African American women were often excluded from woman suffrage organizations and debates. After the passage of the Fifteenth Amendment, which, to the disappointment of woman suffragists, did not include women in the electorate, many white woman's rights activists broke with their African American counterparts, seeking suffrage for white women specifically. On the national scene the race issue was usually ignored if possible. In the South, by the twentieth century, race was huge point of contention in woman suffrage debates. Antisuffragists argued that opening the vote to women would increase the African American voting population, while suffragists argued that white women voters would help to uphold supremacy over African Americans.
As African American women found themselves excluded by white women's organizations, they founded their own. In 1892, Mary Church Terrell helped to found the National Association of Colored Women, an organization devoted to aiding and advocating for African American women. As the organization's first president, she was soon nationally known for her support of woman suffrage and her opposition to racial prejudice. In this speech to the National American Woman Suffrage Association, Terrell outlined the achievements of African American women.
Terrell came from a wealthy family and was exceptionally well-educated for an African American woman in the nineteenth century. A longtime advocate for woman's rights and African American equality, she acquired an international reputation for public speaking out on topics such as enfranchisement, segregation, and economic disparities.
One Virginia member of the National Association of Colored Women was Maggie Lena Walker. An extremely influential woman in Richmond at the turn of the century, she was the first female African American bank president in the United States. As a reformer working for women, children, and African Americans, Walker undoubtedly thought that voting rights were important. Terrell and Walker worked together for the rights of women and African Americans. In 1899, when Terrell spoke in Richmond, Walker was chosen to introduce her. They were members of many of the same organizations, and in 1930 Terrell wrote a flattering article about Walker, which was published in the Richmond Planet.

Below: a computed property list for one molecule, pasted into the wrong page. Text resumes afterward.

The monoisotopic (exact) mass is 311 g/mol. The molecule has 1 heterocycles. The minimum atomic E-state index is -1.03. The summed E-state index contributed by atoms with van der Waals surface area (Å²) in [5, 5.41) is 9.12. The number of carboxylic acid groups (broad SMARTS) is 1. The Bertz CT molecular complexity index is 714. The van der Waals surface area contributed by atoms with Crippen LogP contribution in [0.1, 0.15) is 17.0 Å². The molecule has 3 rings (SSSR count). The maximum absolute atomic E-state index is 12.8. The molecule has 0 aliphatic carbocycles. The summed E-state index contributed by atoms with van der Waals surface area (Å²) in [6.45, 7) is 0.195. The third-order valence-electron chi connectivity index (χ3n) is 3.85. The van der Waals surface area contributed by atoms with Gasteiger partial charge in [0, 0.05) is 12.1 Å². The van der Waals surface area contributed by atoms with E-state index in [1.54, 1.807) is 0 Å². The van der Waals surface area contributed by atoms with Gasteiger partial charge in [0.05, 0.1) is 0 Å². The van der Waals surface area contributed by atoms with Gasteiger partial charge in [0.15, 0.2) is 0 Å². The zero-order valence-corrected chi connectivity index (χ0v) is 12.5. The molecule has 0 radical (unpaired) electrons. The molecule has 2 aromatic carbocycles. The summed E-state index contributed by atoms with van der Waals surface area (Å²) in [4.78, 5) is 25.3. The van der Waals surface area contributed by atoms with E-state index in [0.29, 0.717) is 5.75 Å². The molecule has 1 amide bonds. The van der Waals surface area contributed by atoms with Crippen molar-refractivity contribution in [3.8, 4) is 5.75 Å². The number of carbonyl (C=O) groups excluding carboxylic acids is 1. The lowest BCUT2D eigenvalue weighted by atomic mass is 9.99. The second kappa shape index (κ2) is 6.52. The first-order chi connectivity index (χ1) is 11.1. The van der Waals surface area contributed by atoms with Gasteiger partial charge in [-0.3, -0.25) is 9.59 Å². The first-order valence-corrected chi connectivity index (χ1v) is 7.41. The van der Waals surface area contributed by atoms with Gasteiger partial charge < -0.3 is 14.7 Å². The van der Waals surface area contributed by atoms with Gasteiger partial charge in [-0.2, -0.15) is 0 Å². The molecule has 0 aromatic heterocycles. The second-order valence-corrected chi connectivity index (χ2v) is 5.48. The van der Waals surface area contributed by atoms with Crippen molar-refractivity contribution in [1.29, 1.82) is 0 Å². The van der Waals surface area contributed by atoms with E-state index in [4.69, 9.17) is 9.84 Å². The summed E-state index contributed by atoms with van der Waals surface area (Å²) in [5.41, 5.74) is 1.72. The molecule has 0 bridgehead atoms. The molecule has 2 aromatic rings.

1. Who was Mary Church Terrell?
2. Why did many white suffragists break with African American suffragists after the Fifteenth Amendment was passed?
1. Mary Church Terrell was very active on the national and even international level, while Maggie Walker concentrated most of her attention on working locally in Richmond. Which was a more effective tactic?
Brown, Elsa Barkley. "Womanist Consciousness: Maggie Lena Walker and the Independent Order of Saint Luke." Signs 14, no. 3 (Spring 1989): 610–633.
Scott, Anne Firor. "Most Invisible of All: Black Women's Voluntary Associations." Journal of Southern History 56, no. 1 (February 1990): 3–22.
Gordon, Ann Dexter, and Bettye Collier-Thomas, eds. African American Women and the Vote, 1837–1965. Amherst: University of Massachusetts Press, 1997.